When D day arrived and everyone disembarked  I wasn’t with you. I was reading a sonnet. I was on my way to a wedding.  When you were at Espace Eau Vie and Elise’s shoulder gave way, I was in the garden, red roses in bloom.  When you arrived and wound up the snaking hair pin bends unusually free from snow and ice I was in ancient Baths. When you were on the Sunshine Run I was afraid, driving on the wrong side of the road hurtling past the vineyards Reims and Beaune. 

You weren’t on the Claree. That was too low.  You weren’t on the Gironde either.   No death weir this year.  You weren’t on the Onde or the BTG. All far too low.  Not enough snow pack and a blazing Spring put pay to all that. 

It was my first morning in the Alps and I wore a shorty sleeved cag and elbow pads on the banks of the Guille.  I came face to face with a sheer cliff of our ambition. The towering walls of the Chateau Queryas Gorge, albeit not quite the thundering caldron of hell of yesteryear and not so much fear. 

The tension rose in me as I descended through the entry rapid. No warm up, but a wake up. Not exactly what I would say on line, but on an approximation to a line and into the first of the waves you can see from the rocks high above. Shoved by the water from one side of the flow to the other. Hitting the stone and loosening my grip on the paddle to push off with my palm. Passing the crux and waiting in the relative calm of an eddy formed on the river right able to catch my breath before the exit rapid and the boney lines that follow claiming another boat before a steep short hike out to the cemetery where I doubt I’ll be able to arrange to be buried.  I survived, I was animated and alive.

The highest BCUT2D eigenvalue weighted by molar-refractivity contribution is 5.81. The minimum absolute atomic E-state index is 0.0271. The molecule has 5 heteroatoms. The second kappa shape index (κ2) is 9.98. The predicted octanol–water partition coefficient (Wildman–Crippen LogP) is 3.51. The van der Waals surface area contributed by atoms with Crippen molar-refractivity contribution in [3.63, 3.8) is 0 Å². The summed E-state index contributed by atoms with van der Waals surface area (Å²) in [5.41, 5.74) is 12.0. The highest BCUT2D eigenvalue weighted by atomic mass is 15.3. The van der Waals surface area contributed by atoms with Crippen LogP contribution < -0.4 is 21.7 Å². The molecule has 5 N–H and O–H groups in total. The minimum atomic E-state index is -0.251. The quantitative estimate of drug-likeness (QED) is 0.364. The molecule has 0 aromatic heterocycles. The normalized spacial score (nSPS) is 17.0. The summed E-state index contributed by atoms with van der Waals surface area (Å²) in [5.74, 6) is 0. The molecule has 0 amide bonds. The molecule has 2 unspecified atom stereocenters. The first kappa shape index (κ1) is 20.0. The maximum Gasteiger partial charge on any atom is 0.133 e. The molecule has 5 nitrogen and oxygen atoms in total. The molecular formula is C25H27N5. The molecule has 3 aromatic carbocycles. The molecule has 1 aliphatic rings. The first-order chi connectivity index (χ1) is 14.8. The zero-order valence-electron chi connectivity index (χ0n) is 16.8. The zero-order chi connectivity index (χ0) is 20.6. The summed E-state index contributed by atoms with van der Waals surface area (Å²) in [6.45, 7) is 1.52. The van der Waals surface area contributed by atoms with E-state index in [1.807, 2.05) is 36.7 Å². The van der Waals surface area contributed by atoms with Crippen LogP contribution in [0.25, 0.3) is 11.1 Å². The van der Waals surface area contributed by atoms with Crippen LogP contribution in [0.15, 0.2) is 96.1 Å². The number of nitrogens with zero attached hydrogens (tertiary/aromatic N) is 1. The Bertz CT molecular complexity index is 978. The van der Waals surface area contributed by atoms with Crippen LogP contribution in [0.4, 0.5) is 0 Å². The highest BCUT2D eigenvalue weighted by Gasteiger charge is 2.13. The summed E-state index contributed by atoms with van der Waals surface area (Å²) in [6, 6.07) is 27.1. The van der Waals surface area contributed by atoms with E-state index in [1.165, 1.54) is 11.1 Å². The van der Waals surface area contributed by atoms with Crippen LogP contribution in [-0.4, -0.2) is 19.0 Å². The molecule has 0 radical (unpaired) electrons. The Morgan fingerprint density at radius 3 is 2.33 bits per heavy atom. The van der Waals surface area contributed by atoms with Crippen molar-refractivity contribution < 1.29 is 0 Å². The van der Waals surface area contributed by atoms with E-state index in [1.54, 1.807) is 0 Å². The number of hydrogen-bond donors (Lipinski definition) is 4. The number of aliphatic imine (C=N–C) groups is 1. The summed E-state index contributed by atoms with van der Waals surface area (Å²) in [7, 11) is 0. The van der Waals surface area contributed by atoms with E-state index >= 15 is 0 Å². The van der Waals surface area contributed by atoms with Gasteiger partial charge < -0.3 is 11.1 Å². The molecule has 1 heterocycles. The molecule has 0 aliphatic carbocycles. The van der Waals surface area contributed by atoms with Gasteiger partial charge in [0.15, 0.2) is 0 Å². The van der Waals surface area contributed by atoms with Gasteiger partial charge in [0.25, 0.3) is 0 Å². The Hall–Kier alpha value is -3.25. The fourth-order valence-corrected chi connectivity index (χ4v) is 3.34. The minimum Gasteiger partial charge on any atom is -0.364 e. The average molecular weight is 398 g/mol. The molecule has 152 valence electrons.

The flow was so low that I was allowed to lead on that usually raging torrent which is the Ubaye Race Course. Able to eddy hop mostly gently down the river looking at the sky and the high thin bridge above. 

On the way to the Guisane I saw a figure in the sky falling, tumbling, plummeting, upside down.  I thought l, not for the first time, that I would see him die. When we arrived the river was not as fast as I had recalled.  But the rocks were higher in the water making it difficult to run in places, making a rapid in Gillberts hard to navigate and easy (as I was) to be pinned on.  

Some of you went to the next valley where a glacier was still melting and a dam was releasing. I followed up over the mountain pass there to where the sun danced, shined and gleamed on the blue white water running, racing, splashing down the steep sloping river bed towards a grade 4 rapid that looked deceptively inviting. But I was too hot and parched and unwilling to drink from the water rushing past and the rocks seemed quick, sharp and treacherous so I left a part of my heart on the Romanche. 

Then the Covid arrived carving a raveen  between us.  Split up.  Separated.  The Durance still held its water. The mellow waves forming trains down towards the wave were we played at a distance.   Spinning, flipping, rolling, surfing and finally swimming.  Together and apart. 

We bade our farewells to the lakes, the streams, the rocks, the rivers and the maintain for another year.  We were on our way home.  You speeding past when my journey stopped. I was on the side of the road.  Gear box failure.  Gillettes jaunes on.